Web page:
Market Outlook Report – May 2019

Market Overview

​May 2019 

Mexican tariffs threat condemns stock markets to worst month of year

Stock markets suffered their worst month of the year in May as escalating trade tensions raised the prospect of a global economic slowdown, adding further downward pressure.

The concerns over the worsening relations between the United States and China had already soured investor sentiment, but the equity sell-off accelerated after President Trump threatened to impose tariffs on Mexico.

Fund managers, tasked with investing our savings and retirement funds, have cut their allocations to risky assets such as company shares and sought refuge by purchasing higher quantities of government debt.  This has driven the interest rate on the US government’s ten-year debt down to only 2.1 per cent, while in the UK the interest rate has dipped below 0.9 per cent.  Investors in German debt are effectively paying to protect their money with yields at -0.3 per cent.  Even Greek debt, recently a pariah in international markets, is changing hands at less than 3 per cent.  Together, this tells you that investors think that increased trade frictions will stymie global growth and with it the earnings potential of public companies.

Relevance/ Impact

German weakness weighs on eurozone

The eurozone economy remains in the doldrums after growth in the services sector failed to offset a slowdown in manufacturing, according to a closely watched survey (the IHS Markit’s flash composite purchasing managers’ index (PMI), which surveys businesses in the single currency bloc).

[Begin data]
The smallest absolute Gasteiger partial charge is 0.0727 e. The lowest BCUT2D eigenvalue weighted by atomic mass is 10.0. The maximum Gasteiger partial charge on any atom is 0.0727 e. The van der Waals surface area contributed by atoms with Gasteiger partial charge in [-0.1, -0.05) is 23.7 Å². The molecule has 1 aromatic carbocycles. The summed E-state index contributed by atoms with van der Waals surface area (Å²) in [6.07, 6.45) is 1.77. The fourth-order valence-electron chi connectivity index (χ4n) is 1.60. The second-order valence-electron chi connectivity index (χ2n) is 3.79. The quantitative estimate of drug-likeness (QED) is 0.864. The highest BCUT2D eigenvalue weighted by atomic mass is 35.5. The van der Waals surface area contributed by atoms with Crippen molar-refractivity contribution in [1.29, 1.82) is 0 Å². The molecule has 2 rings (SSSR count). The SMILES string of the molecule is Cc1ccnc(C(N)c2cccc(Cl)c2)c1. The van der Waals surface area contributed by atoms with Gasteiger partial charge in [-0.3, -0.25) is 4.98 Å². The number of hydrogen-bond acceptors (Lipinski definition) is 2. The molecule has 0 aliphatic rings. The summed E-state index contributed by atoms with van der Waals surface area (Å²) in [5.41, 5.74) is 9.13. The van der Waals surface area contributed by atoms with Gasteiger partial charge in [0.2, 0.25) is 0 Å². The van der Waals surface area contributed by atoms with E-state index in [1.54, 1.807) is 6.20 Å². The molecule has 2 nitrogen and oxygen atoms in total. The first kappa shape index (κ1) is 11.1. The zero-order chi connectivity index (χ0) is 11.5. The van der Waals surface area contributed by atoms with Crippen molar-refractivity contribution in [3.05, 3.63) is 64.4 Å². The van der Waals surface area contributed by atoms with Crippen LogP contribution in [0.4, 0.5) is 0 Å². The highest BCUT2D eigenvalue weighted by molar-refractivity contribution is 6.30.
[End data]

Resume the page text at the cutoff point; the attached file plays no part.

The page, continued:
Relevance/ Impact

Dow sinks as recession fear has investors seeking safety

In the last week of May, the Dow Jones industrial average sank below 25,000 for the first time since early February, as a recession warning light flashed in the bond market and China escalated its trade war with the United States.

Relevance/ Impact

Savers and pension funds have moved billions out of the UK since the referendum

UK investors have moved £62 billion out of British-based funds and into European ones since the EU referendum in June 2016, compared with £2.5 billion in the 18 months before the vote.

The outpouring of money was highest after the general election when the government lost its majority in June 2017 and in January this year when Theresa May’s deal suffered a historically large defeat in parliament.

Relevance/ Impact

Is gold still a good investment?

The political and economic turmoil surrounding Brexit should have sent investors rushing for the safe haven of gold: the precious metal has traditionally been a reliable store of value.  Yet, although the gold price rose by $61 to $1,317 an ounce the day after the EU referendum in June 2016, and briefly hit $1,362 in July, it has been trading roughly between $1,200 and $1,300 ever since.


Absolute return funds are failing to deliver on their promises but investors are still paying a high price

Targeted absolute return funds, sold to more risk-averse small investors, are charging tens of millions of pounds each year in performance fees.  This is despite frequently failing to keep a promise that they will provide a return, even when share prices are falling.

Relevance/ Impact

This article is in the opinion of Reeves Independent financial advisers only and is not intended as advice and no investment decisions. The information in this blog or any response to comments should not be regarded as final advice. Please remember that the value of your investment can go down as well as up, and may be worth less than you paid in. Information is based on our understanding at April 2019.